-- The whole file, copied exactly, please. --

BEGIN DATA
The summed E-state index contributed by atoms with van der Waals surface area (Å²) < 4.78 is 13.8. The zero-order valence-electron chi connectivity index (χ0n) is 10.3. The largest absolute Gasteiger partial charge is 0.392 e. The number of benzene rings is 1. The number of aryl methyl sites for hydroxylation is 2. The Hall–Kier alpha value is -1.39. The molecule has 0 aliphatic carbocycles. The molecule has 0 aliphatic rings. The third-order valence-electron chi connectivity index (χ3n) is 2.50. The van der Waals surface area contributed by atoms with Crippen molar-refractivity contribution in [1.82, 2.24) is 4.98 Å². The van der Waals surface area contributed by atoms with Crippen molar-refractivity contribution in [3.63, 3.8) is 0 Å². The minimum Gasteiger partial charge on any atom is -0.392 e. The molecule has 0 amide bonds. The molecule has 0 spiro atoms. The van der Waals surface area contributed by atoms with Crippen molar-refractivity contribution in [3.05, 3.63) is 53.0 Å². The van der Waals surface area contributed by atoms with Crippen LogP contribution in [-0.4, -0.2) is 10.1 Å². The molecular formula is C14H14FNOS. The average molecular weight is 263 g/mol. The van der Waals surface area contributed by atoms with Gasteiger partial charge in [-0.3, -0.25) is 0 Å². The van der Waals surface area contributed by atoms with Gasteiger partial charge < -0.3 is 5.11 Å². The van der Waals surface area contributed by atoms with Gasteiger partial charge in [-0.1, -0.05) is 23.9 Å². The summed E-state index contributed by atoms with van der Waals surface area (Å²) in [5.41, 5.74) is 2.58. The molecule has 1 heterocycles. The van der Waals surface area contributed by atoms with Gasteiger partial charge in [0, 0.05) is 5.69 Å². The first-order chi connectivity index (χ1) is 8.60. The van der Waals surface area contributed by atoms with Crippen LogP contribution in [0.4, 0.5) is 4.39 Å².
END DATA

The summed E-state index contributed by atoms with van der Waals surface area (Å²) < 4.78 is 13.8. The zero-order valence-electron chi connectivity index (χ0n) is 10.3. The largest absolute Gasteiger partial charge is 0.392 e. The number of benzene rings is 1. The number of aryl methyl sites for hydroxylation is 2. The Hall–Kier alpha value is -1.39. The molecule has 0 aliphatic carbocycles. The molecule has 0 aliphatic rings. The third-order valence-electron chi connectivity index (χ3n) is 2.50. The van der Waals surface area contributed by atoms with Crippen molar-refractivity contribution in [1.82, 2.24) is 4.98 Å². The van der Waals surface area contributed by atoms with Crippen molar-refractivity contribution in [3.63, 3.8) is 0 Å². The minimum Gasteiger partial charge on any atom is -0.392 e. The molecule has 0 amide bonds. The molecule has 0 spiro atoms. The van der Waals surface area contributed by atoms with Crippen molar-refractivity contribution in [3.05, 3.63) is 53.0 Å². The van der Waals surface area contributed by atoms with Crippen LogP contribution in [-0.4, -0.2) is 10.1 Å². The molecular formula is C14H14FNOS. The average molecular weight is 263 g/mol. The van der Waals surface area contributed by atoms with Gasteiger partial charge in [-0.3, -0.25) is 0 Å². The van der Waals surface area contributed by atoms with Gasteiger partial charge < -0.3 is 5.11 Å². The van der Waals surface area contributed by atoms with Gasteiger partial charge in [-0.1, -0.05) is 23.9 Å². The summed E-state index contributed by atoms with van der Waals surface area (Å²) in [5.41, 5.74) is 2.58. The molecule has 1 heterocycles. The van der Waals surface area contributed by atoms with Gasteiger partial charge in [0, 0.05) is 5.69 Å². The first-order chi connectivity index (χ1) is 8.60. The van der Waals surface area contributed by atoms with Crippen LogP contribution in [0.4, 0.5) is 4.39 Å².